The Justice Department will begin rating immigration judges’s job performance based on how quickly they close cases, according to a memo reviewed by The Wall Street Journal. While there is a massive backlog of cases—leaving immigrants in limbo for years—it’s hard, given the extra extra racist ambitions of this administration, to see this as a good faith approach to alleviating a bloated system. Under the helm of Attorney General Jeff Sessions, expediting these cases sure seems like an attempt to deport more people.
A March 30 memo sent to immigration judges from the Executive Office for Immigration Review emphasized that these new quotas will, “encourage efficient and effective case management while preserving immigration judge discretion and due process.”
From The Wall Street Journal:
Under the new quotas, judges will be required to complete 700 cases a year and to see fewer than 15% of their decisions sent back by a higher court. Over the past five years, the average judge completed 678 cases in a year, said Justice Department spokesman Devin O’Malley. But there was a range, he said, with some judges completing as many as 1,500 cases in a year.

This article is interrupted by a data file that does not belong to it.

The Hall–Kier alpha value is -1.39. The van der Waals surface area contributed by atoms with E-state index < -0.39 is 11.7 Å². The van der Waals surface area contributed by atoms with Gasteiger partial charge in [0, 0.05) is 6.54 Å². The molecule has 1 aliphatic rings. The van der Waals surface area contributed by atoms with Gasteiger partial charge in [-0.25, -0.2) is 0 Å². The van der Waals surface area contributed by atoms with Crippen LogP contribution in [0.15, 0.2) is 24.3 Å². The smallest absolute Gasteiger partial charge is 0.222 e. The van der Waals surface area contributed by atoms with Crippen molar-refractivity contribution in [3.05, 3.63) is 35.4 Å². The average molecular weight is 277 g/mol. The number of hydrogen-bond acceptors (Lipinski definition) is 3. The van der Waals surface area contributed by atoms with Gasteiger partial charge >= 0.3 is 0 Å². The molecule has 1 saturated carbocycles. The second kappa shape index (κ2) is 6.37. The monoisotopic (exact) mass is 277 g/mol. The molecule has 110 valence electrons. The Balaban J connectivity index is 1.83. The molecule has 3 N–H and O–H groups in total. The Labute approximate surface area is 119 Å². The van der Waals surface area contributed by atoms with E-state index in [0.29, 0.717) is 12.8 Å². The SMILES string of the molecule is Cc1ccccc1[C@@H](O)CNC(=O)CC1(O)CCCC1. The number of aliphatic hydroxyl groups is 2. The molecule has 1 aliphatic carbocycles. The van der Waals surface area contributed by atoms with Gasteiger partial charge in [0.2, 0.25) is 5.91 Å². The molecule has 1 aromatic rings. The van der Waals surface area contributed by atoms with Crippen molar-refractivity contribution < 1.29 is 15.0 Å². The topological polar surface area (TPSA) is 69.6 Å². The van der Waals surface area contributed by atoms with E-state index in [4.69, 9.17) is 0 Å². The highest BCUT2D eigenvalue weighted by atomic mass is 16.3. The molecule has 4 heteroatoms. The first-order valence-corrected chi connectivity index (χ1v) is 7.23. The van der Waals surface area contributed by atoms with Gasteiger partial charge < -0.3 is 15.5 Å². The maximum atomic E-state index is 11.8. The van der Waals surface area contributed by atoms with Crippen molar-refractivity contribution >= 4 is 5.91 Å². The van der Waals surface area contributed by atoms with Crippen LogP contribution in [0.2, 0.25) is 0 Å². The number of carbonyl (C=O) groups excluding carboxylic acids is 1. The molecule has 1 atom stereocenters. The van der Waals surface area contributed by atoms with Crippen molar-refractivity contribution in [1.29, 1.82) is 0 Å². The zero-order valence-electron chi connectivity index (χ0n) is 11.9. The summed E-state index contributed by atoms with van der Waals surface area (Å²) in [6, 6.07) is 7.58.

In addition, they will be required to meet other metrics, depending on their particular workload. One standard demands that 85% of removal cases for people who are detained be completed within three days of a hearing on the merits of the case. Another metric demands that 95% of all merits hearings be completed on the initial scheduled hearing date.
The union representing the judges warns that these quotas could encourage rushed court proceedings and influence judges’ decision-making. While the backlog of cases, and arbitrary nature of many deportation cases, forces many undocumented immigrants to live in a world of uncertainty, immigration advocates point out that creating a speedier deportation factory isn’t the solution.
Laura Lynch of the American Immigration Lawyers Association told CNN, “Creating an environment where the courts care more about the speed than the accuracy, and where judges are evaluated and even rewarded based on quantity rather than quality is unacceptable and a violation of due process.”
Another way to address the glut in our system? Stop detaining hundreds of thousands of people.